As the human and economic toll of the coronavirus pandemic has mounted, companies across industries have fallen into distress, including in the health care sector. As they look for a lifeline, private equity firms are in position to put some of their significant cash on hand to work.
Many of these deals will be found in private capital markets. But the public markets can also provide a leading indicator of the deal-making to come. Revenue and earnings guidance have been lowered or removed, distressed bond trading has skyrocketed and the health care operating environment grows more challenging by the day.
Corporate guidance can indicate executives’ overall outlook on the economy, the sector in which they operate and their own companies. So far this year, 135 publicly traded U.S. companies with a combined market capitalization of more than $1.5 trillion have lowered revenue guidance.
Of those 135 companies, 29 are in the health care sector, the largest of which include Bristol-Myers Squibb, Gilead Sciences and Centene. In addition, 73 more companies, with a market capitalization of $4.8 trillion, withdrew guidance altogether, including Boston Scientific and Quest Diagnostics, an important company in coronavirus testing.
From the fixed income perspective, we can look to the prevalence of distressed bonds. The number of distressed issues traded, according to TRACE, is now the highest in the history of the index, eclipsing levels reached during the financial crisis. A higher volume of distressed bonds has a clear negative correlation to overall financial conditions.
More specific to the health care ecosystem, there has been extreme volatility in the spread between high-yield and investment-grade municipal bonds. Since January 1, the spread between high yield and investment grade municipal bonds has exceeded 1,000 basis points, a multiyear high.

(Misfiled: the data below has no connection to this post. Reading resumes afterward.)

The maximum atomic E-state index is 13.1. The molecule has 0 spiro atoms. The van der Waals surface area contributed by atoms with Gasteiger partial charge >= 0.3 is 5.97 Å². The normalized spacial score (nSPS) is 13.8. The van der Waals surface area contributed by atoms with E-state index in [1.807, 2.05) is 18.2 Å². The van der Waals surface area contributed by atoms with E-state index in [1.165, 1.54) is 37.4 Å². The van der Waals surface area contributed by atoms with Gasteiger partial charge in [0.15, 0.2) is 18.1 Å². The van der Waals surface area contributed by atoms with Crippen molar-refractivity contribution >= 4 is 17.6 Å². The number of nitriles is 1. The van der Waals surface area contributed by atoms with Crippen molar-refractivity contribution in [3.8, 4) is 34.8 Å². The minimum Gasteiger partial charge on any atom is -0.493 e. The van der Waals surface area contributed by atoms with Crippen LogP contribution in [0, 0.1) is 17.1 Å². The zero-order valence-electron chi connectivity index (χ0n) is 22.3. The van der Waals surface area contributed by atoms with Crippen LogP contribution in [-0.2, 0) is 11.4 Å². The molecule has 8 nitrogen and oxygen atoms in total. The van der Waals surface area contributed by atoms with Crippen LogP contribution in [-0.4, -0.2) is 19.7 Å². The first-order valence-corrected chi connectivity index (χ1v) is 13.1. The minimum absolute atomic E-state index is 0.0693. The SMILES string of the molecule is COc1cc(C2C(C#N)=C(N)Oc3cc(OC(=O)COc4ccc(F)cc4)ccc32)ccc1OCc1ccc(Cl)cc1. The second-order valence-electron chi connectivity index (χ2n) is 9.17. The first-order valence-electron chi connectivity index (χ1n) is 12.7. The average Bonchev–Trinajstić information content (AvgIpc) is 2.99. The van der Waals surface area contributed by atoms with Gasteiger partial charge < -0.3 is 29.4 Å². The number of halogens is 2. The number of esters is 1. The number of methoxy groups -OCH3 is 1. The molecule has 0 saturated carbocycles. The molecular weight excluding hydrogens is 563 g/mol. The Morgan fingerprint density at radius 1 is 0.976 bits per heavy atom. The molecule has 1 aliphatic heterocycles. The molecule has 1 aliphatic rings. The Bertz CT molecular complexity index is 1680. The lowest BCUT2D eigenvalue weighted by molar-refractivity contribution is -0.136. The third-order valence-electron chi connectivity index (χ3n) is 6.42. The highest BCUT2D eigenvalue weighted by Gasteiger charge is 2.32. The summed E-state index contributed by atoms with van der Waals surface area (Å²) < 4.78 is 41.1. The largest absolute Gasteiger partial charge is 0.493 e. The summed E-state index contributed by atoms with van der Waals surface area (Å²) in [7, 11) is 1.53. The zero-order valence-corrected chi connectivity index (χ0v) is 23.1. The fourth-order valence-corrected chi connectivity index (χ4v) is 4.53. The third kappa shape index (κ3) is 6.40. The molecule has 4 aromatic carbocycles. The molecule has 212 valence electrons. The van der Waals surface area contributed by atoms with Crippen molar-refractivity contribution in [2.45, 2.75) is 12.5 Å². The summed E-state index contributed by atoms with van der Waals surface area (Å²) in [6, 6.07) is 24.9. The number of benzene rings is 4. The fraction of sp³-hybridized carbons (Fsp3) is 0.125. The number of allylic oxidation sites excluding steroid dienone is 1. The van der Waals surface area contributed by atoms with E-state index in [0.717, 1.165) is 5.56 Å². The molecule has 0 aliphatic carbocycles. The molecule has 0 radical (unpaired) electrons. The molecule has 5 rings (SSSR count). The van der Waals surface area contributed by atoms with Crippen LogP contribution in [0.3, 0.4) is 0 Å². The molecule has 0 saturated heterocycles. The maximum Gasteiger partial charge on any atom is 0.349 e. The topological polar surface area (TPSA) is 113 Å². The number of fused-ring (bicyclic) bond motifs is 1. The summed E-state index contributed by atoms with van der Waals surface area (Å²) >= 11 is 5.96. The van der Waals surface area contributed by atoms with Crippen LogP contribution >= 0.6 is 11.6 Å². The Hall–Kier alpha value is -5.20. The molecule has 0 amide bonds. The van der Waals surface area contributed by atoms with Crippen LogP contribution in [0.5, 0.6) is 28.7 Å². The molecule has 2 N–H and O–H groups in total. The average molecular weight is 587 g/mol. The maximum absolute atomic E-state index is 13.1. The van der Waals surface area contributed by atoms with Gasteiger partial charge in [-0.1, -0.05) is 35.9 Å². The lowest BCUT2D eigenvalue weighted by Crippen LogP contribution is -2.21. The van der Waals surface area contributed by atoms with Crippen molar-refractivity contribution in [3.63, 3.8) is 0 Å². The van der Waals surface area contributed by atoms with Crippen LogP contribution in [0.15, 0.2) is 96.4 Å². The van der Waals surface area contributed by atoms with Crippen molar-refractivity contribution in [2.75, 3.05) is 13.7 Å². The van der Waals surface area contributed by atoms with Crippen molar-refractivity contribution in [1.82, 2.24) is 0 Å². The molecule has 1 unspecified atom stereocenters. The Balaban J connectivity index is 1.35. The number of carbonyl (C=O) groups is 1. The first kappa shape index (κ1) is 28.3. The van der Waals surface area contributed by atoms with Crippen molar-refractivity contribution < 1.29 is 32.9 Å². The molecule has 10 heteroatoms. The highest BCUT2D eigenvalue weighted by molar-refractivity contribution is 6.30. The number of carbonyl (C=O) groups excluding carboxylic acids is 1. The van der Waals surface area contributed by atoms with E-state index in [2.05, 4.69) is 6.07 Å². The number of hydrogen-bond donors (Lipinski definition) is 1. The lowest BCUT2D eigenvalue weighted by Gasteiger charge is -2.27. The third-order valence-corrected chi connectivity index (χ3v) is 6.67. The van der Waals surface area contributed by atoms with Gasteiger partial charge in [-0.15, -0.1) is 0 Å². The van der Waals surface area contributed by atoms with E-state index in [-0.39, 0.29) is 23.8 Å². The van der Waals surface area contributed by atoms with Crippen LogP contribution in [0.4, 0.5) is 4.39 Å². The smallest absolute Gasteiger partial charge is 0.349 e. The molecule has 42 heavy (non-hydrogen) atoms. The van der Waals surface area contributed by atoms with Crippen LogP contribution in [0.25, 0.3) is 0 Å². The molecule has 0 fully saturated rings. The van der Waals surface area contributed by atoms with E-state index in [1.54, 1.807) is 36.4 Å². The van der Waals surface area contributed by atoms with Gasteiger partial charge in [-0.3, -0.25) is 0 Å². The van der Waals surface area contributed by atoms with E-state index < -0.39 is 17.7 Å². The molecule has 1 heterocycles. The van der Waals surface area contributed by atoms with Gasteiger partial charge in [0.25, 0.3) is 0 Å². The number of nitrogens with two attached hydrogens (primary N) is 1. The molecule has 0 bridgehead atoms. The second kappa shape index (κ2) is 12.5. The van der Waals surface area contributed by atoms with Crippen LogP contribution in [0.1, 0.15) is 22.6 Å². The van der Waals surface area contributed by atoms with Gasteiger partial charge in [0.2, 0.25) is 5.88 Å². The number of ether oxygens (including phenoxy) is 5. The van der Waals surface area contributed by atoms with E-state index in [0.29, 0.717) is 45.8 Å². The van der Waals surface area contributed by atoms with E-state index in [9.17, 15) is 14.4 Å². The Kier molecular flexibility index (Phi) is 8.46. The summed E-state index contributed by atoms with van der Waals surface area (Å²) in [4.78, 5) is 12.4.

While this spread has surged in prior periods, it has generally not been coupled with a rapidly changing health care environment.
In response to the coronavirus outbreak, the federal government is pouring hundreds of billions of dollars into the health care system while the Department of Health and Human Services and the Centers for Medicare and Medicaid Services briskly alter reimbursement, prior authorization and other rules. At the same time, providers and patients are delaying and canceling procedures, putting further strain on the health care ecosystem.
Some companies in the health care sector will emerge leaner and stronger on the other side of the pandemic. Others will not. This will create opportunities for investors, as periods of economic dislocation always do.
Private equity firms in particular stand poised to capitalize on such opportunities. Health care private equity funds of all sizes in the U.S. have $165 billion of dry powder. Over the short term, this capital has been committed by limited partners, so the “demand” for acquiring health care companies is fixed. And given U.S. demographic trends and susceptibility to future disruption, we do not expect investors’ demand for health care to meaningfully decline over the medium to long-term.
As the financial and competitive conditions force more health care companies of all kinds to liquidate or seek outside financing, the supply of investment opportunities will increase. This will push down valuation multiples since the demand will not likely decline. In other words, not only will the number of potential deals expand but the price that both strategic and financial buyers pay will also decline.
As the dust settles from the initial shock of the coronavirus pandemic, investors must prepare for the new normal of deal making: lower multiples and distressed assets.
For more information on how the coronavirus is affecting midsize businesses, please visit the RSM Coronavirus Resource Center